Saturday, February 20, 2010

Lawmaker Calls for Ban on Selling Breast Milk

Last fall, Channel 3 News out of Memphis, TN ran an investigative journalism piece on women who buy and sell breast milk online. Their "investigation" uncovered what most of us already knew exists: a marketplace online, on various forums, where women post about their need to purchase breast milk and moms with a healthy supply offer up their extra for sale. It's been going on for quite a while, and will continue to go on because there are a lot of women who don't believe formula is a safe alternative to breast milk who either can't breastfeed or don't make enough to meet their baby's needs.

A local Memphis lawmaker named Joe Towns, Jr. got wind of the story and has proposed a ban on selling breast milk online. In one of the most ironic statements ever, he declared selling breast milk to be "purely profit driven," and that "we should never place profit over the health concerns of infants." Maybe he should spend a while reading about the marketing tactics the formula companies use if he wants to talk about placing profit over the health concerns of infants.


Despite how you may feel about buying and selling breast milk online (I personally wouldn't do it, and this practice is discouraged by La Leche League), I don't think it's "purely profit driven" for the women involved. I think moms who sell their breast milk online feel a kinship with other women who want to breastfeed and for whatever reason can't supply their babies with all of the milk they need. The sense I've always gotten is that these women feel they are doing a favor for a friend, not creating a business enterprise. Besides, no one online is selling her breast milk at the same cost as the for-profit companies like Prolacta, who charge $3 per ounce for breast milk.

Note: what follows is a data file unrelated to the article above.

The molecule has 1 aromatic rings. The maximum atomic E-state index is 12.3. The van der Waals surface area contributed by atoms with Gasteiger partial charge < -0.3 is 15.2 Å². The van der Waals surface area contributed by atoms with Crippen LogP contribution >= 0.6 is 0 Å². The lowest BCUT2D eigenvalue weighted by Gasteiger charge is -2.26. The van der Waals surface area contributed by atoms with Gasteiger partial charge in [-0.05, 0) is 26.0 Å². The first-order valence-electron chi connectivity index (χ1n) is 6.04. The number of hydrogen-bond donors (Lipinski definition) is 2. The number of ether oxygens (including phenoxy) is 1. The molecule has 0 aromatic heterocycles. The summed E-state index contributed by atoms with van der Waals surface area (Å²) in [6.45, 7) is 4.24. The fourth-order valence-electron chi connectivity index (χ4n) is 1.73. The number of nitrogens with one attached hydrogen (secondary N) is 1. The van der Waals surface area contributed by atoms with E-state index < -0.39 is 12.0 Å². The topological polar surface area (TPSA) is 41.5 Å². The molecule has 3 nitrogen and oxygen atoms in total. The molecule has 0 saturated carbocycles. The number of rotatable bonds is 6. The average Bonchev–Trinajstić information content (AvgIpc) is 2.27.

I think Rep. Towns could better use his muscle to help create milk banks in Tennessee, so that women whose babies need breast milk have a safe way to obtain it. If there were more human milk banks that were fully stocked with screened milk, moms wouldn't have to risk their baby's health by buying it online from virtual strangers. He, like many people, seems to be bothered by the "ick" factor of sharing human milk, rather than considering how breast milk is the normal food for infants and is life-saving in many cases. Women who can't breastfeed should have real options and be able to make an informed choice on whether or not they want to use formula. Right now, the only thing women who've educated themselves about the potential dangers of formula can do is buy breast milk online from women they don't know. And that is a problem.

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